Glass artist Laura Hart (previously) uses a range of techniques to translate her love of plants and animals into meticulously crafted sculptures. For her “Butterflies” series, the artist has recreated rare species and subspecies from around the world with bright colors and symmetrical designs that perfectly mimic their natural muses.
Never recreating the same species twice, Hart casts the bodies of her one-of-a-kind insects using the lost wax molding and pate de verre kiln casting processes. Each delicate sculpture is around 18cm wide. A glass fusing method is used to make the realistic wings in stages, with intense hues and translucent sections outlined in black. The sections form tiny stained glass windows, altering the light that passes through and reflecting onto the tables and display stands. Sterling silver pieces are added to complete the sculptures, forming the legs, antennae, and proboscides of the colorful creatures.
To see more of Laura Hart’s glass works, check out the artist’s Facebook page.
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Glass artist Simone Crestani uses borosilicate glass with a lampworking technique to create detailed glass sculptures. Each piece imitates imperfect organic forms such as twisting Japanese bonsai trees or lopsided coral. Bonsai is an ongoing theme Crestani often returns to, and views as being a base of his studio practice. “The bonsai is a concentration of life, it overcomes the barrier of size and expresses strength and energy; it is a work of art that is never finished, in which nature continues to develop and evolve,” he explains on his website. “I shape the [glass], but the end result has an identity of its own. I help it to grow, and wait until it gives me an indication of the equilibrium that will allow it to express itself.” You can see more of his glass-based designs, which also include bubbles, bugs, and unusual glasses, on Instagram. (via designboom)
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In the latest collection by Amber Cowan (previously), colorful vintage glass is sculpted into three fairytale stories: Bridesmaid’s Forest, Bridesmaid’s Search for the Desert Rose, and Grotto of the Chocolate Nymph. Cowan transforms discarded glass from the 1900s into sculptural “paintings” that burst with natural forms, and her latest collection of monochrome scenes effortlessly tempts viewers into their enchanted worlds.
Cowan first curates the color of each piece, collecting specific figurines and animals from vintage glass works. She then melts the rest of the glass through a methodical flameworking process to create the scenery that will surround the found figurines. Leaves, flowers, feathers, and tiny glistening pearls are carefully crafted to fill each dense, botanical world.
The female figurine central to her mint-green Bridesmaid’s Forest was originally part of a glass ornament called The Bridesmaid, which was pressed from the Ohio-based Fenton Art Glass Factory. Cowan built a fantastical world around the bridesmaid, sculpting a colorful leaf-filled forest which features a whale, snail, and duck nestled within the fragile glass shrubbery. “My story with this piece is that the bridesmaid got bored of the wedding and wandered off to make her own fun,” Cowan explains to Colossal. “It is kind of a fantasy landscape.”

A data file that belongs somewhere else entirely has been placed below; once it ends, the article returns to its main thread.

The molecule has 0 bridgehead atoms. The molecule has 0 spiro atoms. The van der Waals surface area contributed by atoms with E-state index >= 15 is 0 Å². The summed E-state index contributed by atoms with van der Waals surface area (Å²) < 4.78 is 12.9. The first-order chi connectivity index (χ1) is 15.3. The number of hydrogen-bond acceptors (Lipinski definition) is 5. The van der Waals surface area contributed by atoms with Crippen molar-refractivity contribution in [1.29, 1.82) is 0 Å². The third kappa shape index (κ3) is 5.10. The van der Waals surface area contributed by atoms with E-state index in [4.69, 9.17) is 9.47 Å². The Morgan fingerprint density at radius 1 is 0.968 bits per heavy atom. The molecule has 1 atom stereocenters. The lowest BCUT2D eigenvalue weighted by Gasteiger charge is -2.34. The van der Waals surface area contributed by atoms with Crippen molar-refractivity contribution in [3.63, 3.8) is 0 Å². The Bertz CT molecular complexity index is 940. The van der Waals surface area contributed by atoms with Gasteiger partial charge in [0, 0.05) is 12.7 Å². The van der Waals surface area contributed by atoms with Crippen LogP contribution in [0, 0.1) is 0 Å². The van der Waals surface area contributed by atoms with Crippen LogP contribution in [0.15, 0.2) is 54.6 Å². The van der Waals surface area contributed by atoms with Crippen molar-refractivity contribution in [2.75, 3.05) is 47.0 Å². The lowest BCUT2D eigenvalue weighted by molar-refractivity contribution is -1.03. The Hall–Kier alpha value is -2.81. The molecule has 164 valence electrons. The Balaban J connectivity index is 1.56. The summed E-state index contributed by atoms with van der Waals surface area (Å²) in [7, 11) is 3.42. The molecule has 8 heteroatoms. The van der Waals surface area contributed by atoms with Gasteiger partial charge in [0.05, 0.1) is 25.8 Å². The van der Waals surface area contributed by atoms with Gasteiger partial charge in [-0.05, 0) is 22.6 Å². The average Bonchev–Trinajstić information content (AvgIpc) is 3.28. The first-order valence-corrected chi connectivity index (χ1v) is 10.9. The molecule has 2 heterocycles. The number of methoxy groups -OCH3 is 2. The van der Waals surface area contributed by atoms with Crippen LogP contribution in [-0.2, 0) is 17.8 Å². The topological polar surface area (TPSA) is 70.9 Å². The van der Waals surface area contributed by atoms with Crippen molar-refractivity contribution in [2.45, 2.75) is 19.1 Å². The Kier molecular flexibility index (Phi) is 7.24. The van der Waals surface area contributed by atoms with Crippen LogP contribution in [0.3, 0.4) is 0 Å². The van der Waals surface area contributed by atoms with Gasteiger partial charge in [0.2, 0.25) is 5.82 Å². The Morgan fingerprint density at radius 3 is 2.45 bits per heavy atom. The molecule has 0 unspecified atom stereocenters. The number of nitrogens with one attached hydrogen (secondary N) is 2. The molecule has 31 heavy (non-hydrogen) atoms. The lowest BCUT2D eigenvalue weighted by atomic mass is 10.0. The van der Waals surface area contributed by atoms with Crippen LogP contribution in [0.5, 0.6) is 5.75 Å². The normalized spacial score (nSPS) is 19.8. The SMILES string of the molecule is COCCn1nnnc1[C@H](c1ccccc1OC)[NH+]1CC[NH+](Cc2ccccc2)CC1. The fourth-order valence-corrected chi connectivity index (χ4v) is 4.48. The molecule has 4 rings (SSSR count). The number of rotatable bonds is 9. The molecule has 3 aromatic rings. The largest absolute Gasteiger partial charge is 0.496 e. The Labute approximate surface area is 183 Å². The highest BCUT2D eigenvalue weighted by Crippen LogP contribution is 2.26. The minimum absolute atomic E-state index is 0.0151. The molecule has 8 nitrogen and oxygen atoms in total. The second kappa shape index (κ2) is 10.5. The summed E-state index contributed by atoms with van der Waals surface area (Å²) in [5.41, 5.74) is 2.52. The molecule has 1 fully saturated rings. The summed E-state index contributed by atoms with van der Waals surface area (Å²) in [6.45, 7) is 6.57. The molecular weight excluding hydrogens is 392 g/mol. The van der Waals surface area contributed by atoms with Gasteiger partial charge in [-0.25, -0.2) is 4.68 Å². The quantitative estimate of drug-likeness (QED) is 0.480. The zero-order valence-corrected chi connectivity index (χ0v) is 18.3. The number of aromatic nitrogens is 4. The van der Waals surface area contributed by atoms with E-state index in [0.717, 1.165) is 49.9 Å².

Bridesmaid’s Search for the Desert Rose is a spiritual adventure where the natural elements featured in the piece were chosen for their symbolism and how they relate to the bridesmaid’s story. “The figurine is standing in front of a pyramidal line pointed towards the sun; next to her is her feline companion and across from her is the totem animal of the giraffe symbolizing the ability to see into the future and obtain things that are normally out of reach,” she explains. At the base of the sculpture are two swans which fill the narrative with themes of intuition, self-actualization, and love.
Cowan’s chocolate-colored Grotto of the Chocolate Nymph, is exhibited in the permanent collection of The Toledo Museum of Art and was inspired by Jan Brueghel the Elder’s painting A Fantastic Cave with Odysseus and Calypso in addition to the16th century Grotto Grande in the Boboli Gardens in Florence. “Chocolate Nymph” refers to “chocolate glass,” a popular glass color in the early 1900s that is no longer produced.
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Thousands of Shards of Glass Imitate Blurred Motion in a Towering Public Sculpture by Costas Varotsos
First completed in 1988, Dromeas or “The Runner,” is a 40-foot-tall public sculpture created by Greek artist Costas Varotsos. The densely layered work is formed from thousands of jagged shards of greenish-grey glass which are stacked around iron in the formation of a runner in motion. Originally the piece was installed in the Athens’s Omonia Square, but due to fear that it would topple from underground metro vibrations, in 1994 the city moved the piece to Megalis tou Genous Sholi square. When designing the sculpture, Varotsos considered which types of movement occur in these public spaces and how they might impact the viewing of his work.